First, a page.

Halfway up this northern peak, the builders of the site dug a 61 m (200 ft) long and 4 m (13 ft) wide tunnel into the rock of the mountain that leads to the inner tomb chambers located deep within the mountain. The complex was originally enclosed by two walls, the remains of which have been discovered today, including what was four gatehouses of the inner wall. The inner wall was 2.4 m (7.8 ft) thick, with a total perimeter of 5920 m (19,422 ft) enclosing a trapezoidal area of 240,000 m2 (787,400 ft2). Only some corner parts of the outer wall have been discovered. During the Tang Dynasty there were hundreds of residential houses that surrounded Qianling, inhabited by families that maintained the grounds and buildings of the mausoleum. The remains of some of these houses have since been discovered. The building foundation of the timber offering hall situated at the south gate of the mausoleum’s inner wall has also been discovered.
Following his death in 683, Emperor Gaozong’s mausoleum complex was completed in 684. After the death of Wu Zetian, she was interred in a joint burial with Gaozong at Qianling on July 2, 706. Tang Dynasty funerary epitaphs in the tombs of her son Li Xián (Crown Prince Zhanghuai, 654–684), grandson Li Chongrun (Prince of Shao, posthumously honored Crown Prince Yide, 682–701), and granddaughter Li Xianhui (Lady Yongtai, posthumously honored Princess Yongtai, 684–701) of the mausoleum are inscribed with the date of burial as 706 AD, allowing historians to accurately date the structures and artwork of the tombs.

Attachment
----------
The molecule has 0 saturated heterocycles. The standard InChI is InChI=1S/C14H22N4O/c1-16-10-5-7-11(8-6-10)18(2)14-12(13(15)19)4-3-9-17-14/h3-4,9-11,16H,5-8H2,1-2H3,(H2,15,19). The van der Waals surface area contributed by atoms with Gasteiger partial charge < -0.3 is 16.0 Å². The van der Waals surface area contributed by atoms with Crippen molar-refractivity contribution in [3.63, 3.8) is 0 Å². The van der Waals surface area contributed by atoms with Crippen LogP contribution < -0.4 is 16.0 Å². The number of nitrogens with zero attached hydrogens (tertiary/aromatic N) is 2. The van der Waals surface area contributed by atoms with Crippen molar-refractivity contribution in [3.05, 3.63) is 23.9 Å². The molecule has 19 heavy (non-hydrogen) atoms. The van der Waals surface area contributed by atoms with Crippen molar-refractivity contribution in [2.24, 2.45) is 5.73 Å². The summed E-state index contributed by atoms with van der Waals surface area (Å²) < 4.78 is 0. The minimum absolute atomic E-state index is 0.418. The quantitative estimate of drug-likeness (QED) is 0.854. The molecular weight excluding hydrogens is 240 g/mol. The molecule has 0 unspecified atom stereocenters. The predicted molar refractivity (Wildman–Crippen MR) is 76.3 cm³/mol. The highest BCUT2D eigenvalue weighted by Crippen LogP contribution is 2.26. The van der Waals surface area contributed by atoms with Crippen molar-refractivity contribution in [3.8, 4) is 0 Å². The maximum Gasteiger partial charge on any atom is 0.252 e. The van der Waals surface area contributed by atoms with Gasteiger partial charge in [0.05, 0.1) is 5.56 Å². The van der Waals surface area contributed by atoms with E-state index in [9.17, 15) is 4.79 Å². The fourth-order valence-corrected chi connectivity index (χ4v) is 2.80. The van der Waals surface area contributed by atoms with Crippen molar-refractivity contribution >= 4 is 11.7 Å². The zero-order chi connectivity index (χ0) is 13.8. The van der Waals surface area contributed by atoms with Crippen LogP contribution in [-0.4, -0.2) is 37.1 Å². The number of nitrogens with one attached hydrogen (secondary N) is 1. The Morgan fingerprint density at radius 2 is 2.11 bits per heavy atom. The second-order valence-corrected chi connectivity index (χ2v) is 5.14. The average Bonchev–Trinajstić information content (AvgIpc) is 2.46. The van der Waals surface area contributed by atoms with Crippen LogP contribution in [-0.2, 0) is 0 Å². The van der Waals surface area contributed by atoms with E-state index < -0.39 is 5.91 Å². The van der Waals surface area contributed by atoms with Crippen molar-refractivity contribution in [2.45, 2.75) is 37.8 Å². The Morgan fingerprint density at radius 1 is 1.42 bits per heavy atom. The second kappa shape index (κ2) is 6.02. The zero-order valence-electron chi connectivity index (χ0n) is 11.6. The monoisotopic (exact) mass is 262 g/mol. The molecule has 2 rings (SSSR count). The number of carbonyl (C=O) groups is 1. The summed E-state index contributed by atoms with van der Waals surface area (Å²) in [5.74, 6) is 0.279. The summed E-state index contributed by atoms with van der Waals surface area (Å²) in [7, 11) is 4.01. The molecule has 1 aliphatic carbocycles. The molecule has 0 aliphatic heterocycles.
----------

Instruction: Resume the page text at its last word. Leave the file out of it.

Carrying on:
In fact, this Sui and Tang Dynasty practice of interring an epitaph that records the person’s name, rank, and dates of death and burial wasconsistent amongst tombs for the imperial family and high court officials. Both the Book of Tang and New Book of Tang record that in the year 706 Wu Zetian’s son Emperor Zhongzong of Tang (r. 684, 705–710, Li Chongrun’s and Li Xianhui’s father and Li Xián’s brother) exonerated the victims of Wu Zetian’s political purges and provided them with honorable burials, including the two princes and princess mentioned above. Besides the attendant tombs of these royal family members, two others that have been excavated belonging to Chancellor Xue Yuanchao (622–683) and General of the Left Guard Li Jinxing.